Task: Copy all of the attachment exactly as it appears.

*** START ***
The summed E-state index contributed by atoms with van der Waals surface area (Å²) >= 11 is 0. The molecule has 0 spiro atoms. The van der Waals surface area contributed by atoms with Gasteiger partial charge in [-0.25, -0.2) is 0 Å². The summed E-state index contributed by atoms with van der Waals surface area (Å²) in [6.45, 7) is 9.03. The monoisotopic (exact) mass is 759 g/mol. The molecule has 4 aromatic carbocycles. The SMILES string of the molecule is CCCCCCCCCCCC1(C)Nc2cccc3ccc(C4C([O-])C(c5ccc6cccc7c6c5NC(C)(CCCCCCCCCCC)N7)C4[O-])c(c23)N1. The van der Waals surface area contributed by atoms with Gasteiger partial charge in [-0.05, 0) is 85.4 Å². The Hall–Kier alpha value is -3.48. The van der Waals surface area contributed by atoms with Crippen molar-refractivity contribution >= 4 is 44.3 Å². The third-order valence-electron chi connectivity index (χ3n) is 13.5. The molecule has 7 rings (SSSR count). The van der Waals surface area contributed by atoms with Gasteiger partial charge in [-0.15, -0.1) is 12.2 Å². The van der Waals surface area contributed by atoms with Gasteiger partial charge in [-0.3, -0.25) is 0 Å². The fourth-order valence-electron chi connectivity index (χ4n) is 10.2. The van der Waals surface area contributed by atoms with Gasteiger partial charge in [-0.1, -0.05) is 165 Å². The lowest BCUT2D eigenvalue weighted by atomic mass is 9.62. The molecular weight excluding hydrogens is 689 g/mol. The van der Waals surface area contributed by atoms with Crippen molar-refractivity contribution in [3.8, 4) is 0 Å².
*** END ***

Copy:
The summed E-state index contributed by atoms with van der Waals surface area (Å²) >= 11 is 0. The molecule has 0 spiro atoms. The van der Waals surface area contributed by atoms with Gasteiger partial charge in [-0.25, -0.2) is 0 Å². The summed E-state index contributed by atoms with van der Waals surface area (Å²) in [6.45, 7) is 9.03. The monoisotopic (exact) mass is 759 g/mol. The molecule has 4 aromatic carbocycles. The SMILES string of the molecule is CCCCCCCCCCCC1(C)Nc2cccc3ccc(C4C([O-])C(c5ccc6cccc7c6c5NC(C)(CCCCCCCCCCC)N7)C4[O-])c(c23)N1. The van der Waals surface area contributed by atoms with Gasteiger partial charge in [-0.05, 0) is 85.4 Å². The Hall–Kier alpha value is -3.48. The van der Waals surface area contributed by atoms with Crippen molar-refractivity contribution >= 4 is 44.3 Å². The third-order valence-electron chi connectivity index (χ3n) is 13.5. The molecule has 7 rings (SSSR count). The van der Waals surface area contributed by atoms with Gasteiger partial charge in [-0.15, -0.1) is 12.2 Å². The van der Waals surface area contributed by atoms with Gasteiger partial charge in [-0.3, -0.25) is 0 Å². The fourth-order valence-electron chi connectivity index (χ4n) is 10.2. The van der Waals surface area contributed by atoms with Gasteiger partial charge in [-0.1, -0.05) is 165 Å². The lowest BCUT2D eigenvalue weighted by atomic mass is 9.62. The molecular weight excluding hydrogens is 689 g/mol. The van der Waals surface area contributed by atoms with Crippen molar-refractivity contribution in [3.8, 4) is 0 Å².